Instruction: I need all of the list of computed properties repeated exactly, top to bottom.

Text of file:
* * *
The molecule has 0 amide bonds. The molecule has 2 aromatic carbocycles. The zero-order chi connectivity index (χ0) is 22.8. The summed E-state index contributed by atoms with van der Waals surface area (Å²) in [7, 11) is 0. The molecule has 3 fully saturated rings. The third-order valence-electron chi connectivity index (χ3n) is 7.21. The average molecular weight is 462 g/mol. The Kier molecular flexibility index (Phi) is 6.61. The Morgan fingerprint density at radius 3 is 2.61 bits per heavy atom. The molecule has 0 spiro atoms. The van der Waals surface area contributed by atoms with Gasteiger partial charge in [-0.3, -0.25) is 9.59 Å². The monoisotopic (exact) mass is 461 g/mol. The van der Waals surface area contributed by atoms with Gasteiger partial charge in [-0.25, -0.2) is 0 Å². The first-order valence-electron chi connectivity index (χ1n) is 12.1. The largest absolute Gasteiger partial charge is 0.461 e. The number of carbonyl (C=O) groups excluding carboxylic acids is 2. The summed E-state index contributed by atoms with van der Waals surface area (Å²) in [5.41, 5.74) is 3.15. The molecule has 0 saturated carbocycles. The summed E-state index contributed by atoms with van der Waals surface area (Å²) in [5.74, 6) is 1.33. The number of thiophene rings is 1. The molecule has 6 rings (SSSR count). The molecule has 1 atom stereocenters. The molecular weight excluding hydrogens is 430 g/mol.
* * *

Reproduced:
The molecule has 0 amide bonds. The molecule has 2 aromatic carbocycles. The zero-order chi connectivity index (χ0) is 22.8. The summed E-state index contributed by atoms with van der Waals surface area (Å²) in [7, 11) is 0. The molecule has 3 fully saturated rings. The third-order valence-electron chi connectivity index (χ3n) is 7.21. The average molecular weight is 462 g/mol. The Kier molecular flexibility index (Phi) is 6.61. The Morgan fingerprint density at radius 3 is 2.61 bits per heavy atom. The molecule has 0 spiro atoms. The van der Waals surface area contributed by atoms with Gasteiger partial charge in [-0.3, -0.25) is 9.59 Å². The monoisotopic (exact) mass is 461 g/mol. The van der Waals surface area contributed by atoms with Gasteiger partial charge in [-0.25, -0.2) is 0 Å². The first-order valence-electron chi connectivity index (χ1n) is 12.1. The largest absolute Gasteiger partial charge is 0.461 e. The number of carbonyl (C=O) groups excluding carboxylic acids is 2. The summed E-state index contributed by atoms with van der Waals surface area (Å²) in [5.41, 5.74) is 3.15. The molecule has 0 saturated carbocycles. The summed E-state index contributed by atoms with van der Waals surface area (Å²) in [5.74, 6) is 1.33. The number of thiophene rings is 1. The molecule has 6 rings (SSSR count). The molecule has 1 atom stereocenters. The molecular weight excluding hydrogens is 430 g/mol.